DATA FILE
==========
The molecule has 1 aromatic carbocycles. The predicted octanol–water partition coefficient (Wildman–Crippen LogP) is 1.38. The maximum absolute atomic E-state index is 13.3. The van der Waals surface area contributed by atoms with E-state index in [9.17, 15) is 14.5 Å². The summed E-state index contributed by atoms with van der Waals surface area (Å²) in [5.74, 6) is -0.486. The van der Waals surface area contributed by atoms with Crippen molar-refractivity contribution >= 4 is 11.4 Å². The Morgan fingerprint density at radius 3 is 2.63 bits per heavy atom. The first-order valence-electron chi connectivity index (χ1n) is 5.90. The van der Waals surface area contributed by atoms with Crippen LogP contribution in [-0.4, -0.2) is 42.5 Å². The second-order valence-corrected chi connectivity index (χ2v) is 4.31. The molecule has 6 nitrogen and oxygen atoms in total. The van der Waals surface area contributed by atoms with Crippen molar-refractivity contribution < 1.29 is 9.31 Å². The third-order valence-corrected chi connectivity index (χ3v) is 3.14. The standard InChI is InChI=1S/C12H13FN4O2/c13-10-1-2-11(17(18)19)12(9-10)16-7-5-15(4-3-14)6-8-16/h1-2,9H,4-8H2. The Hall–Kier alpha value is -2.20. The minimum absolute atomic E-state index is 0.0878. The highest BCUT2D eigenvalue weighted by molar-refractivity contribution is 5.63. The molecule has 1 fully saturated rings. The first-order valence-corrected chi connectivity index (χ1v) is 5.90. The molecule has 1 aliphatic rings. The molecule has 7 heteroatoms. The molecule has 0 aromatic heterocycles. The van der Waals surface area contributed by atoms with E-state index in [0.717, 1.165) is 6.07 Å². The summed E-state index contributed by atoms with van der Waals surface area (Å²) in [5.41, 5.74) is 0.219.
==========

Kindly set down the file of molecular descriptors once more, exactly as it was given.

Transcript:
The molecule has 1 aromatic carbocycles. The predicted octanol–water partition coefficient (Wildman–Crippen LogP) is 1.38. The maximum absolute atomic E-state index is 13.3. The van der Waals surface area contributed by atoms with E-state index in [9.17, 15) is 14.5 Å². The summed E-state index contributed by atoms with van der Waals surface area (Å²) in [5.74, 6) is -0.486. The van der Waals surface area contributed by atoms with Crippen molar-refractivity contribution >= 4 is 11.4 Å². The Morgan fingerprint density at radius 3 is 2.63 bits per heavy atom. The first-order valence-electron chi connectivity index (χ1n) is 5.90. The van der Waals surface area contributed by atoms with Crippen LogP contribution in [-0.4, -0.2) is 42.5 Å². The second-order valence-corrected chi connectivity index (χ2v) is 4.31. The molecule has 6 nitrogen and oxygen atoms in total. The van der Waals surface area contributed by atoms with Crippen molar-refractivity contribution < 1.29 is 9.31 Å². The third-order valence-corrected chi connectivity index (χ3v) is 3.14. The standard InChI is InChI=1S/C12H13FN4O2/c13-10-1-2-11(17(18)19)12(9-10)16-7-5-15(4-3-14)6-8-16/h1-2,9H,4-8H2. The Hall–Kier alpha value is -2.20. The minimum absolute atomic E-state index is 0.0878. The highest BCUT2D eigenvalue weighted by molar-refractivity contribution is 5.63. The molecule has 1 fully saturated rings. The first-order valence-corrected chi connectivity index (χ1v) is 5.90. The molecule has 1 aliphatic rings. The molecule has 7 heteroatoms. The molecule has 0 aromatic heterocycles. The van der Waals surface area contributed by atoms with E-state index in [0.717, 1.165) is 6.07 Å². The summed E-state index contributed by atoms with van der Waals surface area (Å²) in [5.41, 5.74) is 0.219.